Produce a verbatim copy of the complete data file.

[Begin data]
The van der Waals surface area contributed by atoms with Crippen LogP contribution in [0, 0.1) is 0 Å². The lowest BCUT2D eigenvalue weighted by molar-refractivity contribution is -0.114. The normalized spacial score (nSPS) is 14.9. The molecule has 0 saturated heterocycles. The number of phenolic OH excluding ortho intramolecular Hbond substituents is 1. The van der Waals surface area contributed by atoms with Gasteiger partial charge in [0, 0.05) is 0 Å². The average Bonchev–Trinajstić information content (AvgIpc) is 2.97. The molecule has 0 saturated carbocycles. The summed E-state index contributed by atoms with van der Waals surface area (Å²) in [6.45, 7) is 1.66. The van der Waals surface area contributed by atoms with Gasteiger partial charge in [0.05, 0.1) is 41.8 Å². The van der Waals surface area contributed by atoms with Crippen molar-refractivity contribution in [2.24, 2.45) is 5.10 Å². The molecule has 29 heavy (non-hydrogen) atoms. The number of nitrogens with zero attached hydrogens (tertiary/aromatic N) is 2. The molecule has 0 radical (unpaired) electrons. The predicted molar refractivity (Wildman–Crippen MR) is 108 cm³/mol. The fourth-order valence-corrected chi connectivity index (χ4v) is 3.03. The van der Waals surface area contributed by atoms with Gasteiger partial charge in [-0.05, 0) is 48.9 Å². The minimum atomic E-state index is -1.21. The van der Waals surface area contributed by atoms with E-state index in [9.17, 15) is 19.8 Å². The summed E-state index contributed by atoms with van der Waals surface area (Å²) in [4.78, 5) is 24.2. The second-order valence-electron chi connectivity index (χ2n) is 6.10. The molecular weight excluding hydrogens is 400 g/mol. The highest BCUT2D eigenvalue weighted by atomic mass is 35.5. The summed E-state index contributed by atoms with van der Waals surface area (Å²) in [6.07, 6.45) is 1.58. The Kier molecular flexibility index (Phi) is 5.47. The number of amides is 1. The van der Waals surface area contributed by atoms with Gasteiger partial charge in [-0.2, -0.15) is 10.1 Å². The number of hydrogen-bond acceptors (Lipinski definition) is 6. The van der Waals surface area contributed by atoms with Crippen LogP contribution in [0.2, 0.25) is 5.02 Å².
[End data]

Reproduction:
The van der Waals surface area contributed by atoms with Crippen LogP contribution in [0, 0.1) is 0 Å². The lowest BCUT2D eigenvalue weighted by molar-refractivity contribution is -0.114. The normalized spacial score (nSPS) is 14.9. The molecule has 0 saturated heterocycles. The number of phenolic OH excluding ortho intramolecular Hbond substituents is 1. The van der Waals surface area contributed by atoms with Gasteiger partial charge in [0, 0.05) is 0 Å². The average Bonchev–Trinajstić information content (AvgIpc) is 2.97. The molecule has 0 saturated carbocycles. The summed E-state index contributed by atoms with van der Waals surface area (Å²) in [6.45, 7) is 1.66. The van der Waals surface area contributed by atoms with Gasteiger partial charge in [0.05, 0.1) is 41.8 Å². The van der Waals surface area contributed by atoms with Crippen molar-refractivity contribution in [2.24, 2.45) is 5.10 Å². The molecule has 29 heavy (non-hydrogen) atoms. The number of nitrogens with zero attached hydrogens (tertiary/aromatic N) is 2. The molecule has 0 radical (unpaired) electrons. The predicted molar refractivity (Wildman–Crippen MR) is 108 cm³/mol. The fourth-order valence-corrected chi connectivity index (χ4v) is 3.03. The van der Waals surface area contributed by atoms with Gasteiger partial charge in [-0.05, 0) is 48.9 Å². The minimum atomic E-state index is -1.21. The van der Waals surface area contributed by atoms with E-state index in [9.17, 15) is 19.8 Å². The summed E-state index contributed by atoms with van der Waals surface area (Å²) in [4.78, 5) is 24.2. The second-order valence-electron chi connectivity index (χ2n) is 6.10. The molecular weight excluding hydrogens is 400 g/mol. The highest BCUT2D eigenvalue weighted by atomic mass is 35.5. The summed E-state index contributed by atoms with van der Waals surface area (Å²) in [6.07, 6.45) is 1.58. The Kier molecular flexibility index (Phi) is 5.47. The number of amides is 1. The van der Waals surface area contributed by atoms with Gasteiger partial charge in [-0.2, -0.15) is 10.1 Å². The number of hydrogen-bond acceptors (Lipinski definition) is 6. The van der Waals surface area contributed by atoms with Crippen LogP contribution in [0.2, 0.25) is 5.02 Å².